GREATER accountability in government is among the key election pledges of the Jersey Liberal Conservatives/Progress coalition.
The two parties, who will field nine candidates between them after joining forces in the run-up to the election, unveiled their joint manifesto this week.
Sir Philip Bailhache, who the coalition intends to put forward for Jersey’s next Chief Minister, pledged to restore confidence among Islanders, making the next government ‘more effective, open and responsive to the needs of Jersey people’.
Asked about the key differences between JLC/Progress and rival parties, Sir Philip said that Reform Jersey had published an ‘essentially socialist’ manifesto, while the coalition also diverged significantly from the Jersey Alliance.
‘The key difference [from the Jersey Alliance] is accountability, both of ministers and of civil servants to ministers – we don’t see that in the Alliance manifesto, which may not be surprising, as many of its members put the current system into place,’ he said.
Sir Philip said the outgoing government had displayed ‘a lamentable lack of transparency’, while Senator Steve Pallett, leader of the Progress Party, was equally critical.
Senator Pallett said: ‘There have been major policy areas or decisions where a spokesperson or officer has been put forward, rather than a minister, and that has to change.
‘Ministers have to take responsibility and step up to the plate – it’s part of the job, and if you don’t want to do that, then you shouldn’t be a minister.’
During the early stages of canvassing ahead of polling day on 22 June, Mr Pallett said that key issues for voters had been the excessive levels of spending by the current government and the importance of issues such as the environment and strong support for the health service.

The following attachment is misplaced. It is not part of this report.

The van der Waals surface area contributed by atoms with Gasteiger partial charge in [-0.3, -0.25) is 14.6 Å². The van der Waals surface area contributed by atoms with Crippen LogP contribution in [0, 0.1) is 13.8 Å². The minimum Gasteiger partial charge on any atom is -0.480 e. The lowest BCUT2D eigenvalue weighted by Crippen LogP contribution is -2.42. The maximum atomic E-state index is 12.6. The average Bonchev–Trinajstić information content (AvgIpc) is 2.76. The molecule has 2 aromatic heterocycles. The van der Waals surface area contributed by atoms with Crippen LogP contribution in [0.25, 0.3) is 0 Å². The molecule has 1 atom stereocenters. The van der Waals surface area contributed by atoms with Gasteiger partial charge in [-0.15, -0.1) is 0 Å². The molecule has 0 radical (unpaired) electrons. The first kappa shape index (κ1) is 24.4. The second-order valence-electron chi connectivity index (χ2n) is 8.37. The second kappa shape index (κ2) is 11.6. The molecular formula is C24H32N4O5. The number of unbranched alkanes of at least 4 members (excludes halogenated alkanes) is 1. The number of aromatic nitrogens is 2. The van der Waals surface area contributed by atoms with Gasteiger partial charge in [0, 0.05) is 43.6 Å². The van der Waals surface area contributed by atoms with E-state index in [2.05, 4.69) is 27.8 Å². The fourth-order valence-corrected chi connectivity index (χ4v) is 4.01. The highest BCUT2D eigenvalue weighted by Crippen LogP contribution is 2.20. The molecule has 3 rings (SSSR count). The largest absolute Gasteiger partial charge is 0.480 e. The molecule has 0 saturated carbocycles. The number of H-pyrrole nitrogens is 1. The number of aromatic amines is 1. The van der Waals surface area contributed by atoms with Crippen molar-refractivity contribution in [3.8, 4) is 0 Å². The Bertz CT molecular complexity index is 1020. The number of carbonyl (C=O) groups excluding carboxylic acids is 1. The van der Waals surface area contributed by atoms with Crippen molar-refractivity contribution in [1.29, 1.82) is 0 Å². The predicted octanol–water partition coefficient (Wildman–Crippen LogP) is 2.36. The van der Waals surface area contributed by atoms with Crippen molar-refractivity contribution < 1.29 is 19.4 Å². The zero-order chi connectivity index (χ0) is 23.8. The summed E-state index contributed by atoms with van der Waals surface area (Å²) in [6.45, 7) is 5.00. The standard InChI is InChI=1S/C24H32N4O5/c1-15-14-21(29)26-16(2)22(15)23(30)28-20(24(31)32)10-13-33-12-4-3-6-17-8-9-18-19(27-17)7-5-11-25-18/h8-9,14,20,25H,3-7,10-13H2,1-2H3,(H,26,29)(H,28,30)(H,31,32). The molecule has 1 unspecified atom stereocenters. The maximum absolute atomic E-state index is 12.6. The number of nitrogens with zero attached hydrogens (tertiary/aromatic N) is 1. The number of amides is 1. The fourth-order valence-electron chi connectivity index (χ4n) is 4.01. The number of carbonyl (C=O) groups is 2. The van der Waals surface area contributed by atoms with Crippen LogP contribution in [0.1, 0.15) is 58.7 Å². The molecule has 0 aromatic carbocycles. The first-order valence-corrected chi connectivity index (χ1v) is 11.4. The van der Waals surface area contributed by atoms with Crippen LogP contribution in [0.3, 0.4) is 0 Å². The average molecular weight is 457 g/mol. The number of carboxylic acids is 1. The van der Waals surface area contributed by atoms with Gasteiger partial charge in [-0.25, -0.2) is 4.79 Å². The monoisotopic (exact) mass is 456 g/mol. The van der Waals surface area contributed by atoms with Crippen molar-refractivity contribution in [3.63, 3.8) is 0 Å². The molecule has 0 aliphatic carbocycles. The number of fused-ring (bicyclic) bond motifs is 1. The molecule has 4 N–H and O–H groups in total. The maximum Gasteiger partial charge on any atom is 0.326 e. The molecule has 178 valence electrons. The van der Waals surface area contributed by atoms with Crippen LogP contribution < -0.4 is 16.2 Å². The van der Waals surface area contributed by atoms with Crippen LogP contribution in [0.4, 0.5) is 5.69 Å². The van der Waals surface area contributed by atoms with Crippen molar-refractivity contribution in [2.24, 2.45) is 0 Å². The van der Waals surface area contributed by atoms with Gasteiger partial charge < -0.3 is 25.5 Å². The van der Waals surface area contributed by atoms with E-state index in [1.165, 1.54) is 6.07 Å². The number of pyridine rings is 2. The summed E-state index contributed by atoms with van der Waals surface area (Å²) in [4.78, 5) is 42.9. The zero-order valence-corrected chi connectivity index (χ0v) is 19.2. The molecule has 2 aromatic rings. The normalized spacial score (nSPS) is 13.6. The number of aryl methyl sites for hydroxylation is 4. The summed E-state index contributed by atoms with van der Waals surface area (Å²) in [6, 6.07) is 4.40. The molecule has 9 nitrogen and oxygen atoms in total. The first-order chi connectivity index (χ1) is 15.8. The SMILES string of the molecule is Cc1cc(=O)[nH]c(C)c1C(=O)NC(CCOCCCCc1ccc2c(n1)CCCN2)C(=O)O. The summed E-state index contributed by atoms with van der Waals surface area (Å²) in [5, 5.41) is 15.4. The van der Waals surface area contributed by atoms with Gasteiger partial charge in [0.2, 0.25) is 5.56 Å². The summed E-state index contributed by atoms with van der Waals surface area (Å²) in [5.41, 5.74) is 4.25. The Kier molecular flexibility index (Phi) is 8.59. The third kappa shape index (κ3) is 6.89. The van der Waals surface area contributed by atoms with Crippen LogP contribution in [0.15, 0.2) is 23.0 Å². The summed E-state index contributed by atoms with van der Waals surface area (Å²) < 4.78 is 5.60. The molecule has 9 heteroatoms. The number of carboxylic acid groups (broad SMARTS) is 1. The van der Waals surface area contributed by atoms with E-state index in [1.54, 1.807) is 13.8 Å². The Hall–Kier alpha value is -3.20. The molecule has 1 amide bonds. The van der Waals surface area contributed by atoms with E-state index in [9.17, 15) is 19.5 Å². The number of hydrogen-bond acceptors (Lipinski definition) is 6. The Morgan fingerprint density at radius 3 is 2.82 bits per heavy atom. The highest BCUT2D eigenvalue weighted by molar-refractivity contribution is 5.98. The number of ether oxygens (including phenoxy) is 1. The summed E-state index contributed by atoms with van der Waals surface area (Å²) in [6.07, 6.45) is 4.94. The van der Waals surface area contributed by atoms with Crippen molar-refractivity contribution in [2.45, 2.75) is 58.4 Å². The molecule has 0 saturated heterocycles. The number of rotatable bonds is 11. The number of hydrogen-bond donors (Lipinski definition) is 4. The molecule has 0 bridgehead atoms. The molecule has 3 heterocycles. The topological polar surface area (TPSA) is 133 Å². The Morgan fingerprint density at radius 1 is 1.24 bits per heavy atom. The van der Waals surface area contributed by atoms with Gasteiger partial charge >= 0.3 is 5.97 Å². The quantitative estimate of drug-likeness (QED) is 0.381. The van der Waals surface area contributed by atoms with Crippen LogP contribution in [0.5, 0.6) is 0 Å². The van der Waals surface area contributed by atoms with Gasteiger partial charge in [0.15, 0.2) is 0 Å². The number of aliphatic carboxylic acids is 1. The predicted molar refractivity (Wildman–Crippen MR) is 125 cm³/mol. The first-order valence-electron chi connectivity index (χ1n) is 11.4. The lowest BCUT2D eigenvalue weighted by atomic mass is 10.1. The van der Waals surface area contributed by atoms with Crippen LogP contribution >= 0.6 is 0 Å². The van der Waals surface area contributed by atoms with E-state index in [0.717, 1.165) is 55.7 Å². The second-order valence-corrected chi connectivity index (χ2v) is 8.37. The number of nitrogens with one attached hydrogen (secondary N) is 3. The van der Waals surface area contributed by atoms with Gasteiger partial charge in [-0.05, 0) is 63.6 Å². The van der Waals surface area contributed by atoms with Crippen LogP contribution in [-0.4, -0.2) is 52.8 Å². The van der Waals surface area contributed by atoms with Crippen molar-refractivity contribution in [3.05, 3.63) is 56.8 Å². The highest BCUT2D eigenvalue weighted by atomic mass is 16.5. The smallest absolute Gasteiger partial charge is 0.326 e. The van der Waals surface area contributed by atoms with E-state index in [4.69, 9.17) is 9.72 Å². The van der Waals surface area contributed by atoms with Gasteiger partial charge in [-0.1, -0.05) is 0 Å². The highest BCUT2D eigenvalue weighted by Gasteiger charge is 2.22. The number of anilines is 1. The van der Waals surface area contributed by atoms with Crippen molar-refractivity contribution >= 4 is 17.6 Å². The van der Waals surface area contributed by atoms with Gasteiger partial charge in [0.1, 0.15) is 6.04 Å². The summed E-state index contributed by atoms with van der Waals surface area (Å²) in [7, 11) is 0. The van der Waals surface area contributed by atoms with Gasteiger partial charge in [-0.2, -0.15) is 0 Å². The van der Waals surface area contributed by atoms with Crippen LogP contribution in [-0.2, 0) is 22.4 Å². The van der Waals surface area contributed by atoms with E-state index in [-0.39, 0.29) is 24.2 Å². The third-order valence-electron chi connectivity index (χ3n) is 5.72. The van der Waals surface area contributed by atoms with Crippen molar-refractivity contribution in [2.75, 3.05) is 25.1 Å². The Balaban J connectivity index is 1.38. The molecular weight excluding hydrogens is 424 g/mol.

Written before the recent decision by Environment Minister John Young to grant planning permission for the new hospital at Overdale, the coalition manifesto states that the new facility should be built ‘at a sensible cost at a sensible place’.
Sir Philip said: ‘The next government is going to have to make some very difficult decisions – I still don’t think that we should be building a hospital costing nearly a billion pounds, creating a millstone of debt around the necks of future generations, and don’t believe it’s not possible to reduce the cost.’
Senator Pallett added: ‘I’ve never supported Overdale, but planning permission has been given and to change track and look at another site could lead to a level of delay that the public would not find acceptable.’
Levels of borrowing for the hospital, as well as for the continued provision of pensions and housing, was an area of concern, Senator Pallett said, backing his coalition colleague’s call for a ‘very quick review’ of the Overdale project by the new government.
Other key planks of the coalition manifesto include:
– Developing policies to limit population growth, with the aim of having a stable working population in a balanced economy.
– Tackling the challenges in housing by providing more affordable homes to rent, setting up shared-equity schemes to help first-time buyers and creating greater awareness of tenancy rights and obligations.
– Investing in education in order to ensure all young people could develop their talents to the full, regardless of background.
The JLC/Progress coalition’s nine candidates will be spread across seven of the Island’s nine Deputy districts, with no representation in St Helier North or Grouville and St Martin.
Reform Jersey has 14 candidates standing in six of the nine districts, while the Jersey Alliance slate of 14 includes a runner in each of the nine Deputy districts and one Constable. Out of a total of 93 candidates, 56 are standing as independents.